People who believe in luck are in fact unhappy compared to those who do not, according to new research from the University of Bath.
The recently published study – ‘Do the happy-go-lucky?’ – finds that those who personally believe in luck as a force that influences their lives for good or bad are more unhappy, more pessimistic and more neurotic that those who do not believe in luck.
“Our analyses indicate that happiness is negatively associated with a personal belief in luck,” said University of Bath School of Management Professor Edmund Thompson, who led the team of international academics who conducted the research.
“The happy do not seem to go lucky. To the contrary, a personal belief in luck as an entity determining outcomes is found to be linked with pessimism and negativity rather than to a cheery, carefree and optimistic disposition. These results hold true even after controlling for the effects of age and sex”.
However, while the study, based on data from 844 respondents, finds that belief in luck is not positively associated with happiness, its analyses also reveal that belief in being personally lucky, in the sense of having been personally fortunate, is indeed linked to happiness.
“We find that people seem naturally to make an unconscious distinction between, on one hand, believing in luck as an agentic phenomenon capable of determining their lives and, on the other, considering themselves ‘lucky’ in the sense of being fortunate purely by random chance,” said Professor Thompson.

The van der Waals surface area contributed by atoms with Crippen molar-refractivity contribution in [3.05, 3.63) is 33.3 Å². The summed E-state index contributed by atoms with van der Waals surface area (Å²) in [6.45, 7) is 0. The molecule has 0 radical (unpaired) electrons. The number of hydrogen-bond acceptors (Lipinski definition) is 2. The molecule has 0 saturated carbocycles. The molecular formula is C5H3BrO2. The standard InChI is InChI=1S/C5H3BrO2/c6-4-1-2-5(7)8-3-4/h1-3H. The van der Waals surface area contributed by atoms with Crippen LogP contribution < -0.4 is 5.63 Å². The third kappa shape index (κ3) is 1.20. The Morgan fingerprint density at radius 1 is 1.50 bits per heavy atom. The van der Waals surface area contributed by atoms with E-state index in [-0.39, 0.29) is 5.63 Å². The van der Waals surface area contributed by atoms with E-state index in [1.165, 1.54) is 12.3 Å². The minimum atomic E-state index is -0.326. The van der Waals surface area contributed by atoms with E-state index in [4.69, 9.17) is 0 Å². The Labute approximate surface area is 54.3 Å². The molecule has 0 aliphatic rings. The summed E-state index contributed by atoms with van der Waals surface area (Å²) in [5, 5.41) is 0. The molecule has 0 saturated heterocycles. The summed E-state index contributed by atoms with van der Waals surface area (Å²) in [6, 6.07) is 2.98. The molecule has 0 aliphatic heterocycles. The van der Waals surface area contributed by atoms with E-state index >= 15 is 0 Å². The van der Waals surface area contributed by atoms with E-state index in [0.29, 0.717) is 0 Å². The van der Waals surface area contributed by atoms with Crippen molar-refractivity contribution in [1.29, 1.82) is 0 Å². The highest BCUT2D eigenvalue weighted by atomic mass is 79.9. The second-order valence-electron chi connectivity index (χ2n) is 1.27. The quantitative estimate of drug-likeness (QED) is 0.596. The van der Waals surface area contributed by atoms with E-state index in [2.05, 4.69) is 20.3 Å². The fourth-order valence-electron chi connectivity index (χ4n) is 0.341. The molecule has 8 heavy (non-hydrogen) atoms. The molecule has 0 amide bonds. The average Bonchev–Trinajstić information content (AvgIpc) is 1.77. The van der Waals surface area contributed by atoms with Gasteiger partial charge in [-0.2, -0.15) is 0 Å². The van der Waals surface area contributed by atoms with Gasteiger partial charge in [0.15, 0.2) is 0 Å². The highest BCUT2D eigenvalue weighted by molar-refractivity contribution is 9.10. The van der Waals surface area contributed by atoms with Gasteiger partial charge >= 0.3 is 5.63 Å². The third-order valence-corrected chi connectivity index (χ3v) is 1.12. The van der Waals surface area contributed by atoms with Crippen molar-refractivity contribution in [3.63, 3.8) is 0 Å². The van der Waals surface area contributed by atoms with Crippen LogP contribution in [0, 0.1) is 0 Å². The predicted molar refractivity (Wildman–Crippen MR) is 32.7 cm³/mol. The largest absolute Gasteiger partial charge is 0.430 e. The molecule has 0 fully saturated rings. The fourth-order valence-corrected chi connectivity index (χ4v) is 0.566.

“Those who irrationally believe in luck as an agentic phenomenon would appear to do so because they are by disposition more neurotic, pessimistic and negative: these are personality traits long associated with lower levels of life-satisfaction, wellbeing and happiness," continued Professor Thompson.
“However, those who think they are fortunate because things have ‘luckily’ turned out well for them, often by complete accident rather than purposeful design, generally believe this because they have a suit of characteristics disposing them to objectivity, logic and gratitude, personality traits found broadly to be linked to higher happiness levels”, he said.
“When it comes to happiness, the saying that the ‘happy go lucky’ may be wrong, but the expression ‘count your blessings’ would seem to be quite right,” concluded Professor Thompson.